One year later, and I think what I said about the idea of One Little Word still rings true: Anyone who is a bookworm knows that words have power. Words matter and the words we choose in our lives can make such a difference in how we see the world.
This is my second year participating in One Little Word, a year-long workshop hosted by designer/blogger/memory keeper Ali Edwards. In One Little Word, participants choose, well, one little word to focus on for the upcoming year. As Ali explains, “You live with it. You invite it into your life. You let it speak to you. You might even follow where it leads. There are so many possibilities.”
My word for 2014 was curate, and my vision for the year was to cull back the unnecessary things in my life to make space for the things that mattered and, in the future, give myself the mental and physical space to grow.
This idea, picking a word and focusing your energy into what that word means, worked for me. I didn’t do everything I hoped to do, but I felt like my year had a sense of direction I’ve been missing. We moved and I got rid of a lot of stuff. I focused, for a few months, on not buying new things. I read a lot of my own books. I did a Whole30. I committed to a task management system (Todoist) and worked on systems for keeping organized. I feel mentally lighter now than I did last January.
I’m a little surprised that after a year of curating, I don’t feel compelled to start adding things back to my life. I thought I’d be ready to reverse course, but I think the idea of being deliberate and thoughtful about myself and my space and the people around me is sticking.
That revelation led me to my One Little Word for 2015: nurture.
I resisted nurture for a long time – it was one of the first words I thought of, but a word I initially couldn’t accept. The idea of being nurturing is challenging for me. I don’t feel like the kind of soft, warm person who is in a position to nurture others… and I’m not always great at nurturing myself. It reminded me of caring for children, which I don’t have and don’t know how I feel about. It felt like a word for a better, more generous version of myself that I’m not sure I can ever achieve.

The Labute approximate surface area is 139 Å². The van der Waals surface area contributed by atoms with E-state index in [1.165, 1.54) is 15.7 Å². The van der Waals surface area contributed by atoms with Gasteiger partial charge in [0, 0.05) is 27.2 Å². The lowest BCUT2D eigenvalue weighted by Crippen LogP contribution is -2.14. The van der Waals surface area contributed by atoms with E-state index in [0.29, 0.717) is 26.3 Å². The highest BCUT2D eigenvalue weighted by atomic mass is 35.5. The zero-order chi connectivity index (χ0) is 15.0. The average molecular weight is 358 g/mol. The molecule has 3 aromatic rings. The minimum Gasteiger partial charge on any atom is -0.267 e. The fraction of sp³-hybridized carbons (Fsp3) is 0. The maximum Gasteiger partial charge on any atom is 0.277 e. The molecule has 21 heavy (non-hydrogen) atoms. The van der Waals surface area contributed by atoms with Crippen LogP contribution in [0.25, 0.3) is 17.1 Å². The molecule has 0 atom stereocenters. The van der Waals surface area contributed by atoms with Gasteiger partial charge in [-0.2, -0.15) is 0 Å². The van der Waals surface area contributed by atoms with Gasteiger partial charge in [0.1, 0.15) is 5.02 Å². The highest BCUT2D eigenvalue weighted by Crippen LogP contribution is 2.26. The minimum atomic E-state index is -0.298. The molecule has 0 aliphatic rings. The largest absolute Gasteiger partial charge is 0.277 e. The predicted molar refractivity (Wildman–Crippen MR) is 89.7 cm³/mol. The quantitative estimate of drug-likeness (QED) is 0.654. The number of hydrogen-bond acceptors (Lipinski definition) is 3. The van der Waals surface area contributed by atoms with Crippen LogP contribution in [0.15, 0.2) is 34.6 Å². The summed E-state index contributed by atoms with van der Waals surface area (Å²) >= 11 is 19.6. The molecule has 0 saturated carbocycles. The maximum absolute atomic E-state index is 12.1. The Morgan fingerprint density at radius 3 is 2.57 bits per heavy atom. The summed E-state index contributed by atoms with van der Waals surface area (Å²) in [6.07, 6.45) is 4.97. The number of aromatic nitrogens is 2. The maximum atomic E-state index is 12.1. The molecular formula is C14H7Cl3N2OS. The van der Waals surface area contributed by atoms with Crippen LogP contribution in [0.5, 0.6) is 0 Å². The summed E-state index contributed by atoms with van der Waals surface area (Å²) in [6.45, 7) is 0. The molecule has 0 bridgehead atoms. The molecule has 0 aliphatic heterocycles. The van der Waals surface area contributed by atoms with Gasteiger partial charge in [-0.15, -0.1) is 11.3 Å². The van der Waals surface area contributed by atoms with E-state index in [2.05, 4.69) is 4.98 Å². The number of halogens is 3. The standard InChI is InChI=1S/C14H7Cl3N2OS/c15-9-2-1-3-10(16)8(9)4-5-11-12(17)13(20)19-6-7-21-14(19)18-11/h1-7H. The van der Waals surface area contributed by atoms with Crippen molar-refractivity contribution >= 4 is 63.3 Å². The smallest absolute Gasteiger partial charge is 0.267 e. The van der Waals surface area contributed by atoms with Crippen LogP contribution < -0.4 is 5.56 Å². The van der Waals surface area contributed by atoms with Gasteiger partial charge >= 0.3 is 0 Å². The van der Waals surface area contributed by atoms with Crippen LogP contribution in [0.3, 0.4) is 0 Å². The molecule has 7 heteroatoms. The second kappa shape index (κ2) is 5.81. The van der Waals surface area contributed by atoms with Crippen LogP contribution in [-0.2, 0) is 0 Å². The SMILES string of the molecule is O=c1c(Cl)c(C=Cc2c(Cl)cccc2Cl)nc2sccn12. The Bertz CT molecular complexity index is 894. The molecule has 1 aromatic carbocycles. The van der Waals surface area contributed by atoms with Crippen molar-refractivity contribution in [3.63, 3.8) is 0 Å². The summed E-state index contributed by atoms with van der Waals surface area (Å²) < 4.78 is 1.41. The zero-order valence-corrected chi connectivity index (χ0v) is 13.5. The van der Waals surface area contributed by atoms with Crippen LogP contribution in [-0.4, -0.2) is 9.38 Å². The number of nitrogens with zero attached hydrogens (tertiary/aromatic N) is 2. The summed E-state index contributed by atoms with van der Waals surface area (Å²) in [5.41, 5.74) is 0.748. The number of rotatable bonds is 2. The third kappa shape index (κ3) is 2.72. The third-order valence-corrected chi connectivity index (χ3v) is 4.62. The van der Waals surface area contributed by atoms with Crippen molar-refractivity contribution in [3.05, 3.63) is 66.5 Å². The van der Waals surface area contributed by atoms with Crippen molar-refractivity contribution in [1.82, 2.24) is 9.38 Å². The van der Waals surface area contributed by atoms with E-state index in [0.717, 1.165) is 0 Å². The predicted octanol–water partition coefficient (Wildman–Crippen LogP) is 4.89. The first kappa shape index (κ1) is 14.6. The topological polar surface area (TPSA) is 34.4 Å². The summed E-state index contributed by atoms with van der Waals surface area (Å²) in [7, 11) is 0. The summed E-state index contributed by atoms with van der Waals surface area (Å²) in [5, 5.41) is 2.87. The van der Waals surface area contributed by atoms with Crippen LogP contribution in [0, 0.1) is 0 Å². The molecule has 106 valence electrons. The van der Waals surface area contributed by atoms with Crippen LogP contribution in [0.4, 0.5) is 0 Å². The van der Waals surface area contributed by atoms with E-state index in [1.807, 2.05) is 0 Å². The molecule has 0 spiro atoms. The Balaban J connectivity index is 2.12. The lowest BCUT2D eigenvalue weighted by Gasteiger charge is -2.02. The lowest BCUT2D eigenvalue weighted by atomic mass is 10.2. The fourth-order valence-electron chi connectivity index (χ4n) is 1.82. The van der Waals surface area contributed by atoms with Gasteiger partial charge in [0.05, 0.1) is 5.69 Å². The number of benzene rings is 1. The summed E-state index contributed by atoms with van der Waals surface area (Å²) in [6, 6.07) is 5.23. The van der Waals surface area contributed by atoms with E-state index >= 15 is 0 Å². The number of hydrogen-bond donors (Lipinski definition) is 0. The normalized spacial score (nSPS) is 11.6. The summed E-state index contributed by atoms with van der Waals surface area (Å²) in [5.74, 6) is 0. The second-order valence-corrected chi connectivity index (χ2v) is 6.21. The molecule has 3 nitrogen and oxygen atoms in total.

One of the things that Ali has talked about when it comes to finding your word is just listening, seeing what words come up and repeat and seem to settle in. Nurture spoke to me, as you might expect, through a book — Laura Vanderkam’s book What the Most Successful People Do Before Breakfast. In the book, Vanderkam argues that the most successful people spend time before breakfast doing important, but not urgent, things – nurturing their careers, nurturing their relationships or nurturing themselves. Those are all things that I want to do too.
I think that was my word speaking to me, of showing me that my preconceived ideas about this word weren’t fair. While one definition of nurture is to take care, nurture can also be about encouraging growth and development, or helping to grow and expand and succeed. I think those are ideas that can guide me to what I want to accomplish in 2015.
In 2014, curate provided me with a sign post, an idea that I could look to when I felt uncertain or needed a reminder to get back on track.
In 2015, nurture is going to provide me with a challenge, a push out of my comfort zone to grow and expand and develop the things in my life that matter most. Bring it on.
“Be one who nurtures and who builds. Be one who has an understanding and a forgiving heart, who looks for the best in people. Leave people better than you found them.” – Marvin J. Ashton